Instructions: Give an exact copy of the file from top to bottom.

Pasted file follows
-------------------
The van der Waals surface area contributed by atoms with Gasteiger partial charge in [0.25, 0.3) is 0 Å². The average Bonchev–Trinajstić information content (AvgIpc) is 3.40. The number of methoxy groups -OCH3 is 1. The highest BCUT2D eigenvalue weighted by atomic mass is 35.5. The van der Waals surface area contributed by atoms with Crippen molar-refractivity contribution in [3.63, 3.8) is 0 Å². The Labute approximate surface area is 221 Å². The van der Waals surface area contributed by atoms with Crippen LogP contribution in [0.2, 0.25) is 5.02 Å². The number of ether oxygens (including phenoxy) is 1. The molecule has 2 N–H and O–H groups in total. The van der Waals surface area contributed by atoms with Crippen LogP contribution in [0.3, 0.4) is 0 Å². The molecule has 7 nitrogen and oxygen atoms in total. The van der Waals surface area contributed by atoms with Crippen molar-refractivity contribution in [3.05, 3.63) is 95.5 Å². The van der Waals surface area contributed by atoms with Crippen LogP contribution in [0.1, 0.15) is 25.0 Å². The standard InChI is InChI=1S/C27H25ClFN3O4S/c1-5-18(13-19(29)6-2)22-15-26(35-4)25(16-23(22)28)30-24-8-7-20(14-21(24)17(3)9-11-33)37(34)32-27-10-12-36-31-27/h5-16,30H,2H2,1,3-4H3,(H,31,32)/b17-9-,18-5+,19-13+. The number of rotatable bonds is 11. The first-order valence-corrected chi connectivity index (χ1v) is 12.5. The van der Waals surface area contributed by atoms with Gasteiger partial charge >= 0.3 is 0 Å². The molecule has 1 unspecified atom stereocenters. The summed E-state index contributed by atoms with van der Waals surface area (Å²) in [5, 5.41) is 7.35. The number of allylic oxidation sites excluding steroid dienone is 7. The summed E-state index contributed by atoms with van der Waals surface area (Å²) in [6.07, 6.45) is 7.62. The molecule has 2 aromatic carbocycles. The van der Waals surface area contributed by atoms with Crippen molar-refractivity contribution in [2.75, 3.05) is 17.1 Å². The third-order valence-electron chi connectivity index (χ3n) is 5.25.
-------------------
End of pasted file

The van der Waals surface area contributed by atoms with Gasteiger partial charge in [0.25, 0.3) is 0 Å². The average Bonchev–Trinajstić information content (AvgIpc) is 3.40. The number of methoxy groups -OCH3 is 1. The highest BCUT2D eigenvalue weighted by atomic mass is 35.5. The van der Waals surface area contributed by atoms with Crippen molar-refractivity contribution in [3.63, 3.8) is 0 Å². The Labute approximate surface area is 221 Å². The van der Waals surface area contributed by atoms with Crippen LogP contribution in [0.2, 0.25) is 5.02 Å². The number of ether oxygens (including phenoxy) is 1. The molecule has 2 N–H and O–H groups in total. The van der Waals surface area contributed by atoms with Crippen LogP contribution in [0.3, 0.4) is 0 Å². The molecule has 7 nitrogen and oxygen atoms in total. The van der Waals surface area contributed by atoms with Crippen molar-refractivity contribution in [3.05, 3.63) is 95.5 Å². The van der Waals surface area contributed by atoms with Crippen LogP contribution in [0.1, 0.15) is 25.0 Å². The standard InChI is InChI=1S/C27H25ClFN3O4S/c1-5-18(13-19(29)6-2)22-15-26(35-4)25(16-23(22)28)30-24-8-7-20(14-21(24)17(3)9-11-33)37(34)32-27-10-12-36-31-27/h5-16,30H,2H2,1,3-4H3,(H,31,32)/b17-9-,18-5+,19-13+. The number of rotatable bonds is 11. The first-order valence-corrected chi connectivity index (χ1v) is 12.5. The van der Waals surface area contributed by atoms with Gasteiger partial charge >= 0.3 is 0 Å². The molecule has 1 unspecified atom stereocenters. The summed E-state index contributed by atoms with van der Waals surface area (Å²) in [5, 5.41) is 7.35. The number of allylic oxidation sites excluding steroid dienone is 7. The summed E-state index contributed by atoms with van der Waals surface area (Å²) in [6.07, 6.45) is 7.62. The molecule has 2 aromatic carbocycles. The van der Waals surface area contributed by atoms with Crippen molar-refractivity contribution in [2.75, 3.05) is 17.1 Å². The third-order valence-electron chi connectivity index (χ3n) is 5.25.